Fortunately the school where he had been taken ill had had an inservice with PEPP, so many of the staff remembered what first-episode psychosis was about. But there were some staff who were worried because this was new for them. Not many kids were going back to school with this at that time. We had heard stories about people trying and failing and just opting out for a different way of getting their diploma — maybe taking a correspondence course or adult education classes in the evening, but Craig was determined to go back to high school.

So disclosing his illness to staff and schoolmates was something he was willing to do?

BRENDA WENTZELL: Yes, in fact when we talked with the PEPP team and he was asked what accommodations he would need, he said first of all he wanted the staff to know what he had. He was very open about that. He was not in any way self-conscious about disclosure. We asked him why he felt like that, because for some people that is very stigmatizing. He said he’d always been honest about his physical illness so why would he not be honest about this mental illness? He believed that if staff and students understood what he was going through he wouldn’t have to explain it over and over.

The second thing he wanted to do was take on a full course load, and we said that’s probably a recipe for disaster. The case manager at PEPP who is a nurse and who really had Craig’s trust and respect suggested that she come with Craig and myself to the school a week before it opened and talk to the vice principal and at least one subject teacher. So we set this up and when we got there we put our cards on the table. The subject teacher happened to be the math teacher and she said she was not familiar with his illness but she admired him for his determination to do this and she wanted to know how she could help. She suggested that Craig visit the classroom with her before school opened and pre-select the best place for him to sit. She told him that if he felt things closing in around him during a class, he was to just get up, walk around, or go into the hall and not worry about asking permission. She gave him his textbook a week ahead so he had time to look through it and also work from home if he had a day where he didn’t feel well enough to come in. She set up a schedule whereby we all collaborated on the telephone once a week to troubleshoot and ensure that things were going well. We talked about anxiety about tests and she helped him overcome that by saying that she would give him an extra day or two when it came to term test time. She really thought ahead.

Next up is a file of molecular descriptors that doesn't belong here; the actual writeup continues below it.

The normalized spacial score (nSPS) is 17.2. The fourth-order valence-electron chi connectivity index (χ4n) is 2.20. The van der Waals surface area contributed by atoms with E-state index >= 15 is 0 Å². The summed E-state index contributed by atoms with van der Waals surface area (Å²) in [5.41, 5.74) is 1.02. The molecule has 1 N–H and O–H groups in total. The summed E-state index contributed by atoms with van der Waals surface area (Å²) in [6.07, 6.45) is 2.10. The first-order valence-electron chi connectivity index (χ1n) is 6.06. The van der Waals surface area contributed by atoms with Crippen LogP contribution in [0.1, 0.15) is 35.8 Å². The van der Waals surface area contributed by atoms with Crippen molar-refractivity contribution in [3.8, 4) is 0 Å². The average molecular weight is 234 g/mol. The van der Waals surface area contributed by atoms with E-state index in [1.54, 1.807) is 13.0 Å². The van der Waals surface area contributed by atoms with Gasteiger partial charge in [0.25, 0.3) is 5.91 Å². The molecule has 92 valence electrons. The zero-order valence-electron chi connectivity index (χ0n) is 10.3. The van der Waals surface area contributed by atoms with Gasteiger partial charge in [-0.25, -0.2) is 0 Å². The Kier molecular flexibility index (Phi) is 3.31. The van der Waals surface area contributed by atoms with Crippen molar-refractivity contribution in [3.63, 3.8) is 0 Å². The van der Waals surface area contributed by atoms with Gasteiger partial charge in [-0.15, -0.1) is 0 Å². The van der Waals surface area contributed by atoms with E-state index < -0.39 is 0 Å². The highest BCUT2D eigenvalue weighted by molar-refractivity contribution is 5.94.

The other course Craig took was sociology. They were dealing with mental illness that term so he wrote a term paper on psychosis and even took in the pamphlets from the PEPP program and distributed them to all his classmates and said this is what I have and if you have something like this, or you know someone with these symptoms, get help.

The second term he also took two courses, and again he talked to the teachers involved. It took him two years to get eight credits and in June of 2001 he got his high school diploma. It was a long journey and there was one teacher who was quite apprehensive about having him in the classroom, and he ended up transferring to another teacher, but everyone else cooperated 150%. I attribute a lot of the successful outcome to the school — they were very accommodating. I also give credit to the PEPP program. They encouraged him to go back to school when he was well enough. They wanted him to get help, get treated and then get on with his life and not be a permanently disabled person. Craig bought into that.